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Manitoba Representative

Mindy Eklove - Email

Manitoba, one of the Prairie Provinces, has a large number of rural communities. From largely farming towns in southern and central areas to predominantly Indigenous communities in northern and remote regions.

In addition to the rural farming towns or the larger rural centres with industries who employ many newcomers, there are a total of 63 Indigenous communities. The Northern RHA has the highest proportion of First Nations communities with 42% of its population identifying as living in a First Nation.

The Manitoba Health Care Providers Network was established in 2002 to address recruitment and retention issues in health care in rural and northern Manitoba. The organization works with students and professionals to in order to increase the number of individuals choosing rural and northern locations for their place of work.

Under the current Conservative Provincial Government, Manitoba is undergoing changes to its health care system. The creation of Shared Health likely signals changes to come to the Province’s current Regional Health Authorities. At this time the Province remains divided into Regional Health Authorities (RHAs), four of the five RHAs are rural in composition. The rural RHAs represent 45% of the 1,282,000 Manitobans. The Mission of Shared Health, in part, is to build an accessible and integrated health system that coordinates consistent and reliable care, capitalizes on talent and expertise across the province, demonstrates positive outcomes and focuses shared resources to effectively serve the health needs of Manitobans.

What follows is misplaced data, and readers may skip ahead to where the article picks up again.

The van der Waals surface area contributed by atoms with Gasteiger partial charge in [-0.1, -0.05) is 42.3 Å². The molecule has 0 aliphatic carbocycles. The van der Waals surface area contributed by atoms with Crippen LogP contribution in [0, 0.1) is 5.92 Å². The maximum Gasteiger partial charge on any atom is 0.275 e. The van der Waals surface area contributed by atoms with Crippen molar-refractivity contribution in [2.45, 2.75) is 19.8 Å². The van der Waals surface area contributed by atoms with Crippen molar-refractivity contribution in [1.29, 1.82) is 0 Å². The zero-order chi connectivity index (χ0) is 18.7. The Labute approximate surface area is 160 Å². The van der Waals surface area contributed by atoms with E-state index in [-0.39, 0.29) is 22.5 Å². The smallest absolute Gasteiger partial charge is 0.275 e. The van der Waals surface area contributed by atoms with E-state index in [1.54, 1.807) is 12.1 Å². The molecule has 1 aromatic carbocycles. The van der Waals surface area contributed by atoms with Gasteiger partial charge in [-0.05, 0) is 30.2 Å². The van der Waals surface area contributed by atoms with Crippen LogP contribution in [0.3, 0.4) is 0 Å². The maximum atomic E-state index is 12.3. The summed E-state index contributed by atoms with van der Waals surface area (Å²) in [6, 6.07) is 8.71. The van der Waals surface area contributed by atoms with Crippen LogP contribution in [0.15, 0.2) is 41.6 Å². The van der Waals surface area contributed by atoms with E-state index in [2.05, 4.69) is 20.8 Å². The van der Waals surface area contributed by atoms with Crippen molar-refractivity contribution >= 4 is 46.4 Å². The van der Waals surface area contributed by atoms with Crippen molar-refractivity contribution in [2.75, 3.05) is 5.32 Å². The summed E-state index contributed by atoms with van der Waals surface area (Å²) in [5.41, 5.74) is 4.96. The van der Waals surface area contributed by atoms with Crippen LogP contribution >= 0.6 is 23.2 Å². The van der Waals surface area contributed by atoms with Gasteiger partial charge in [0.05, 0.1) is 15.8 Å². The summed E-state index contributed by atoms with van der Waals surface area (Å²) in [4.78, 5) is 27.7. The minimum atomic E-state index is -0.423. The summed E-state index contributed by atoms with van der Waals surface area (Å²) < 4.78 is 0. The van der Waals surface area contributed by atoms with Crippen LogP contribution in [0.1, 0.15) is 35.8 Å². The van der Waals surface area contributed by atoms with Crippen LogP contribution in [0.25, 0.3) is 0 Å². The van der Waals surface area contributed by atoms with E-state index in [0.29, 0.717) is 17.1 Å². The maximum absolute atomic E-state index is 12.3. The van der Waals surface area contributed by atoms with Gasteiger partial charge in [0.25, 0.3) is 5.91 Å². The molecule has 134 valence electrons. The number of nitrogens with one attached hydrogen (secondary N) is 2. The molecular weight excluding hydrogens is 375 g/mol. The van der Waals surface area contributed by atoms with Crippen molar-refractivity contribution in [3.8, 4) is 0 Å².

As has been experienced by our colleagues to the east and west, it is more important than ever for rural and remote physicians to have a voice in shaping the future of Manitoba’s health care system. Join the Society of Rural Physicians of Canada. It is one organization that can support us and help us integrate a national as well as local approach to proposed changes ensuring that high quality rural and remote health care is not jeopardized.

Provincial and Territorial Representatives are volunteers elected by members as per the by-laws at the annual meeting. Representatives from across the country help to make the work of the Society of Rural Physicians happen. They are your contacts. Please feel free to share information, questions and concerns with them for discussion at quarterly meetings. The outcome will come back to you via the SRPC Newsletter, emails, the RuralMed mailing list, or directly via your representative. We can always use more human resources and ideas. If you have something to contribute, let us know!